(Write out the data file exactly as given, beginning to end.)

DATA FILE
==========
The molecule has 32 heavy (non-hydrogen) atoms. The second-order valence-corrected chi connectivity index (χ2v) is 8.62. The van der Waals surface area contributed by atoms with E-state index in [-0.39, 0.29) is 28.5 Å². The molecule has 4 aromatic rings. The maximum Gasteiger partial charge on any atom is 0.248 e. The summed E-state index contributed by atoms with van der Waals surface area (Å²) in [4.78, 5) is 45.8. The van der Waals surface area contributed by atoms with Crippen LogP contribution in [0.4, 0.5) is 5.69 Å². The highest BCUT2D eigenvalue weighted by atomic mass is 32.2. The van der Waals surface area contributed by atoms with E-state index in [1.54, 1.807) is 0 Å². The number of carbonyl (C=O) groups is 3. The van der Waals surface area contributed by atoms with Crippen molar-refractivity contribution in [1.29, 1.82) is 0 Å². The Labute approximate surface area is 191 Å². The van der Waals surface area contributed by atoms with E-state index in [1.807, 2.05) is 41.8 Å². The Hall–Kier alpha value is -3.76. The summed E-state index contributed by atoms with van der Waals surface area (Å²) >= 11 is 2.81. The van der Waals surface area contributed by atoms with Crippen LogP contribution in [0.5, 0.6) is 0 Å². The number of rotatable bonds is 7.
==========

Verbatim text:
The molecule has 32 heavy (non-hydrogen) atoms. The second-order valence-corrected chi connectivity index (χ2v) is 8.62. The van der Waals surface area contributed by atoms with E-state index in [-0.39, 0.29) is 28.5 Å². The molecule has 4 aromatic rings. The maximum Gasteiger partial charge on any atom is 0.248 e. The summed E-state index contributed by atoms with van der Waals surface area (Å²) in [4.78, 5) is 45.8. The van der Waals surface area contributed by atoms with Crippen LogP contribution in [0.4, 0.5) is 5.69 Å². The highest BCUT2D eigenvalue weighted by atomic mass is 32.2. The van der Waals surface area contributed by atoms with E-state index in [1.54, 1.807) is 0 Å². The number of carbonyl (C=O) groups is 3. The van der Waals surface area contributed by atoms with Crippen molar-refractivity contribution in [1.29, 1.82) is 0 Å². The Labute approximate surface area is 191 Å². The van der Waals surface area contributed by atoms with E-state index in [1.807, 2.05) is 41.8 Å². The Hall–Kier alpha value is -3.76. The summed E-state index contributed by atoms with van der Waals surface area (Å²) >= 11 is 2.81. The van der Waals surface area contributed by atoms with Crippen LogP contribution in [0.5, 0.6) is 0 Å². The number of rotatable bonds is 7.